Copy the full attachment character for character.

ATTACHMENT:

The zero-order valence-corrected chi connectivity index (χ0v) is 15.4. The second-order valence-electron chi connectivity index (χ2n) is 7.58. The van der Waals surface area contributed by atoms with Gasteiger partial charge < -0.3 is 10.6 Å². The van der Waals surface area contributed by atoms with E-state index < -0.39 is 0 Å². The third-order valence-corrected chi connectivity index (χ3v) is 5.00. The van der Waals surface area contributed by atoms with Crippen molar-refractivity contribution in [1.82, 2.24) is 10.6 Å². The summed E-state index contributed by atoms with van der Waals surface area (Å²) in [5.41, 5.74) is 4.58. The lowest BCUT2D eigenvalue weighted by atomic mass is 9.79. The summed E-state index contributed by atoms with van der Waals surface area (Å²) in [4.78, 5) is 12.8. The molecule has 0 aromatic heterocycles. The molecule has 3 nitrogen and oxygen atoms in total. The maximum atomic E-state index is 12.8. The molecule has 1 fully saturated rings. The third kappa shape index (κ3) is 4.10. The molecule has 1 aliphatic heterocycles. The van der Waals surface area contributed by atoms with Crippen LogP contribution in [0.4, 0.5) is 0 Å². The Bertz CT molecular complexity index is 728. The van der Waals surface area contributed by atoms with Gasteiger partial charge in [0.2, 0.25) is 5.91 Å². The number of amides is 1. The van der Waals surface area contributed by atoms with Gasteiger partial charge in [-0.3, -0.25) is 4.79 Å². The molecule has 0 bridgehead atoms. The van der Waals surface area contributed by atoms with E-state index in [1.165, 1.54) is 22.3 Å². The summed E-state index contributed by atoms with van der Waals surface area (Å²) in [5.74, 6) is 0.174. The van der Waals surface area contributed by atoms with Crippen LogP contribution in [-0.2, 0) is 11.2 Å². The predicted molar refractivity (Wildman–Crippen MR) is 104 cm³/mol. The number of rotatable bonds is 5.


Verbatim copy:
The zero-order valence-corrected chi connectivity index (χ0v) is 15.4. The second-order valence-electron chi connectivity index (χ2n) is 7.58. The van der Waals surface area contributed by atoms with Gasteiger partial charge < -0.3 is 10.6 Å². The van der Waals surface area contributed by atoms with E-state index < -0.39 is 0 Å². The third-order valence-corrected chi connectivity index (χ3v) is 5.00. The van der Waals surface area contributed by atoms with Crippen molar-refractivity contribution in [1.82, 2.24) is 10.6 Å². The summed E-state index contributed by atoms with van der Waals surface area (Å²) in [5.41, 5.74) is 4.58. The lowest BCUT2D eigenvalue weighted by atomic mass is 9.79. The summed E-state index contributed by atoms with van der Waals surface area (Å²) in [4.78, 5) is 12.8. The molecule has 0 aromatic heterocycles. The molecule has 3 nitrogen and oxygen atoms in total. The maximum atomic E-state index is 12.8. The molecule has 1 fully saturated rings. The third kappa shape index (κ3) is 4.10. The molecule has 1 aliphatic heterocycles. The van der Waals surface area contributed by atoms with Crippen LogP contribution in [0.4, 0.5) is 0 Å². The Bertz CT molecular complexity index is 728. The van der Waals surface area contributed by atoms with Gasteiger partial charge in [0.2, 0.25) is 5.91 Å². The number of amides is 1. The van der Waals surface area contributed by atoms with Gasteiger partial charge in [-0.3, -0.25) is 4.79 Å². The molecule has 0 bridgehead atoms. The van der Waals surface area contributed by atoms with E-state index in [1.165, 1.54) is 22.3 Å². The summed E-state index contributed by atoms with van der Waals surface area (Å²) in [5.74, 6) is 0.174. The van der Waals surface area contributed by atoms with Crippen LogP contribution in [-0.2, 0) is 11.2 Å². The predicted molar refractivity (Wildman–Crippen MR) is 104 cm³/mol. The number of rotatable bonds is 5.